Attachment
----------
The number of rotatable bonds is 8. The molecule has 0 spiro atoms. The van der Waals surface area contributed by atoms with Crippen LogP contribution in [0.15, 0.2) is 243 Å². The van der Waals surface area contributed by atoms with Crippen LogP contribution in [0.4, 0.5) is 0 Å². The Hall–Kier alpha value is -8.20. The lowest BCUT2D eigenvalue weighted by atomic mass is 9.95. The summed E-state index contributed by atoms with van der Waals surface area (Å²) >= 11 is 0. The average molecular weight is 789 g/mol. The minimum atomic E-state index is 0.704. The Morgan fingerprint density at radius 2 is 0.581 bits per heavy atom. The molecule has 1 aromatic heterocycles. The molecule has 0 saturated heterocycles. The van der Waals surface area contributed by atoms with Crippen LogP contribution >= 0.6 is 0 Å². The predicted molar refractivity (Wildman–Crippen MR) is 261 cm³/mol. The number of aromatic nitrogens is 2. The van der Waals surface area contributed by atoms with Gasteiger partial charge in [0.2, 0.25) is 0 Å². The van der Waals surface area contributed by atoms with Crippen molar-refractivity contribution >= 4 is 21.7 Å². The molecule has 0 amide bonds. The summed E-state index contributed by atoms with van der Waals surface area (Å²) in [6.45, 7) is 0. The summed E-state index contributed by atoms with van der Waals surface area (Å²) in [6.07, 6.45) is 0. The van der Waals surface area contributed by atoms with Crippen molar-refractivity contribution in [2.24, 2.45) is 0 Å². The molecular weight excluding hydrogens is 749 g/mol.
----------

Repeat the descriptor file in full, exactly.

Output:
The number of rotatable bonds is 8. The molecule has 0 spiro atoms. The van der Waals surface area contributed by atoms with Crippen LogP contribution in [0.15, 0.2) is 243 Å². The van der Waals surface area contributed by atoms with Crippen LogP contribution in [0.4, 0.5) is 0 Å². The Hall–Kier alpha value is -8.20. The lowest BCUT2D eigenvalue weighted by atomic mass is 9.95. The summed E-state index contributed by atoms with van der Waals surface area (Å²) >= 11 is 0. The average molecular weight is 789 g/mol. The minimum atomic E-state index is 0.704. The Morgan fingerprint density at radius 2 is 0.581 bits per heavy atom. The molecule has 1 aromatic heterocycles. The molecule has 0 saturated heterocycles. The van der Waals surface area contributed by atoms with Crippen LogP contribution >= 0.6 is 0 Å². The predicted molar refractivity (Wildman–Crippen MR) is 261 cm³/mol. The number of aromatic nitrogens is 2. The van der Waals surface area contributed by atoms with Gasteiger partial charge in [0.2, 0.25) is 0 Å². The van der Waals surface area contributed by atoms with Crippen molar-refractivity contribution >= 4 is 21.7 Å². The molecule has 0 amide bonds. The summed E-state index contributed by atoms with van der Waals surface area (Å²) in [6.45, 7) is 0. The summed E-state index contributed by atoms with van der Waals surface area (Å²) in [6.07, 6.45) is 0. The van der Waals surface area contributed by atoms with Crippen molar-refractivity contribution in [2.24, 2.45) is 0 Å². The molecular weight excluding hydrogens is 749 g/mol.